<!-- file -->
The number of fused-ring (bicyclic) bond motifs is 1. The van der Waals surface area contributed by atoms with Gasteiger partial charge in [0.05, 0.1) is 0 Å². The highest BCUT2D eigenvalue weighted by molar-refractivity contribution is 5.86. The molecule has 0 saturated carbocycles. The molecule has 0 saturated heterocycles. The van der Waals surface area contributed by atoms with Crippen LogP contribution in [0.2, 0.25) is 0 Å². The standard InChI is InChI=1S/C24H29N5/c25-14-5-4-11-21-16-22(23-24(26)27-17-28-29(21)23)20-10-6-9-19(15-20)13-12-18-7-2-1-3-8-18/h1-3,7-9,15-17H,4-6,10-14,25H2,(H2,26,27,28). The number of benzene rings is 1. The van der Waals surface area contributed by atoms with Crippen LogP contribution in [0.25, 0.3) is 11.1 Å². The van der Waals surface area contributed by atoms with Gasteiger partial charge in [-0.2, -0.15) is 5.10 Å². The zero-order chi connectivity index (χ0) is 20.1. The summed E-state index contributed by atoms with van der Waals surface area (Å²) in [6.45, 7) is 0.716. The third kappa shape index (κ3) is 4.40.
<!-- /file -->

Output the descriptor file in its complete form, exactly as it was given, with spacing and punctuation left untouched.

The number of fused-ring (bicyclic) bond motifs is 1. The van der Waals surface area contributed by atoms with Gasteiger partial charge in [0.05, 0.1) is 0 Å². The highest BCUT2D eigenvalue weighted by molar-refractivity contribution is 5.86. The molecule has 0 saturated carbocycles. The molecule has 0 saturated heterocycles. The van der Waals surface area contributed by atoms with Crippen LogP contribution in [0.2, 0.25) is 0 Å². The standard InChI is InChI=1S/C24H29N5/c25-14-5-4-11-21-16-22(23-24(26)27-17-28-29(21)23)20-10-6-9-19(15-20)13-12-18-7-2-1-3-8-18/h1-3,7-9,15-17H,4-6,10-14,25H2,(H2,26,27,28). The number of benzene rings is 1. The van der Waals surface area contributed by atoms with Crippen LogP contribution in [0.25, 0.3) is 11.1 Å². The van der Waals surface area contributed by atoms with Gasteiger partial charge in [-0.2, -0.15) is 5.10 Å². The zero-order chi connectivity index (χ0) is 20.1. The summed E-state index contributed by atoms with van der Waals surface area (Å²) in [6.45, 7) is 0.716. The third kappa shape index (κ3) is 4.40.